Seasonings, such as cinnamon, often lead lists of commonly eaten foods with the highest levels of measured antioxidant activity.

    “Studies show that many different herbs and spices offer health benefits,” says David Heber, MD, PhD, professor of medicine, and director of the UCLA Center for Human Nutrition. Most of the evidence exists for cinnamon, chili peppers, turmeric, garlic, oregano, basil, thyme, and rosemary, Heber tells WebMD.

    Polyphenols, a type of plant compound, provide one of the main health benefits associated with herbs and spices. Polyphenols are also abundant in certain fruits and vegetables, tea, and red wine.

    Certain herbs and spices curb inflammation in the body, which may give rise to heart disease and cancer. For example, antioxidants in cinnamon have been linked to lower inflammation, as well as reductions in blood glucose concentrations in people with diabetes.

    Savor the Flavor, Reap the Rewards

    Liberally seasoning your food with herbs and spices may also help if you use them in place of other flavor boosters.

    “Using herbs and spices expands your palette without extra calories and may decrease the amount of salt, fat, and sugar you use without sacrificing flavor,” says Kate Geagan, MS, RD, author of Go Green,Get Lean: Trim Your Waistline with the Ultimate Low-Carbon Footprint Diet.

    The proposed Dietary Guidelines for Americans 2010 suggests that adults limit their sodium intake to 1,500 milligrams a day to manage high blood pressure and reduce the risk of developing the condition. If the guidelines are adopted, nearly all Americans will need to find alternatives to salt and other sodium-based additives.

    Seasonings may even play a part in weight control.

    “Tastier foods are more satisfying than bland ones, which you tend to eat faster, and with less fulfillment,” Heber says. If you’re not satisfied, you’re more likely to overeat.

    According to Heber, dihydrocapsiate, a compound in chili peppers, boosted fat-burning capacity when people ate it three times a day during a study.  

     

    Why Spices in our diet?

    • Spices contain an impressive list of plant-derived chemical compounds that are known to have disease preventing and health promoting properties. They have been in use since ancient times for their anti-inflammatory, carminative, anti-flatulent properties.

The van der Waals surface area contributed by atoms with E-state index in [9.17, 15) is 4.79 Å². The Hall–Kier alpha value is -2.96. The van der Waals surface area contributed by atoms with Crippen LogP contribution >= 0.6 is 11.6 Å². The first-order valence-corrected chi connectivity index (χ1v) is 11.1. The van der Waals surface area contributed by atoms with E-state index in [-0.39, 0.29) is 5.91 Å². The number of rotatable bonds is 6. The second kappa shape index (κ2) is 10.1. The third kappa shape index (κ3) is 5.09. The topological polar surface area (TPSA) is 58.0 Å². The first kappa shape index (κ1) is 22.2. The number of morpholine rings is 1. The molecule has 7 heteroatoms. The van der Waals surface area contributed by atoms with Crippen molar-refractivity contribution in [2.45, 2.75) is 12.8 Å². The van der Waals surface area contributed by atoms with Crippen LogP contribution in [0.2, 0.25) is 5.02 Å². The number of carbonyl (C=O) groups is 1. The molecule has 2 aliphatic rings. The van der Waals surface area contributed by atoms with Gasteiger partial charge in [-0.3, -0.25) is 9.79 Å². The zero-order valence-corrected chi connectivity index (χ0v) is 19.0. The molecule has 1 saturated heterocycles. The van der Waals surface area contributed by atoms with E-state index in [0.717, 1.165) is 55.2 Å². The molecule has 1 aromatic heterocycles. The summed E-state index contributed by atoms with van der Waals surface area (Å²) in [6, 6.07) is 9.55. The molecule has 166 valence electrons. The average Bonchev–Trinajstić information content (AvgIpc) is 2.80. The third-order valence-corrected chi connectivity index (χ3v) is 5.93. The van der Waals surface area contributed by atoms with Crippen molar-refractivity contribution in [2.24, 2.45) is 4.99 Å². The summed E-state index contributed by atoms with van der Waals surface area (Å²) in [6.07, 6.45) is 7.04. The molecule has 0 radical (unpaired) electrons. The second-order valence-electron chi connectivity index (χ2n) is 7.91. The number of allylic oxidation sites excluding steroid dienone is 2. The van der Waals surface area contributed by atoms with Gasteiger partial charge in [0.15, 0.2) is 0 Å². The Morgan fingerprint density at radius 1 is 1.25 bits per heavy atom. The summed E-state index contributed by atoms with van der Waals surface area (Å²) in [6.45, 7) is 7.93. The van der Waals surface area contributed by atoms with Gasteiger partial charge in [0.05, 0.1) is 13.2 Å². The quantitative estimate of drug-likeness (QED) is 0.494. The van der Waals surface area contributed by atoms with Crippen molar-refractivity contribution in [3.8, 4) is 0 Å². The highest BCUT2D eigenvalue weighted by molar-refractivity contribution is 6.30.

• The components in the spices have been found to have anti-clotting action (prevent clogging of platelets in the blood vessels) and thus help easing blood flow, preventing stroke and coronary artery disease.

    • The active principles in the spices may help in smooth digestion through augmenting intestinal tract motility as well as increasing the digestion power by stimulating excessive secretion of gastro-intestinal enzymes inside the gut.

    • Throat gargling with tepid thyme water can help relieve sore throat and bronchitis symptoms. Thyme is also being used as an anti-septic mouthwash in the treatment of caries and gingivitis.

    • Decoction of certain healthy spices is taken by mouth for the treatment of colds, influenza, mild fevers, indigestion, stomach upset, and painful menstruation.

    • Spices are also known to have natural anti-helminthes (control worm infestation) function in traditional medicines.

    • The essential volatile oils in certain spices (cloves, peppers, etc.) may work as a rubefacient (soothes skin around the site of application and improves the local blood circulation), increasing the flow of blood to make the skin feel warmer. They are being applied as a popular home remedy for arthritis and sore muscles, and used either as poultice or in hot baths.

    • Spice's essential oils are being used in the aromatherapy as well as de-odorants in the perfume industry.

    • Spices contain a good amount of minerals like potassium, manganese, iron, and magnesium. Potassium is an important component of cell and body fluids that helps in controlling heart rate and blood pressure. Manganese is used by the body as a co-factor for the antioxidant enzyme, superoxide dismutase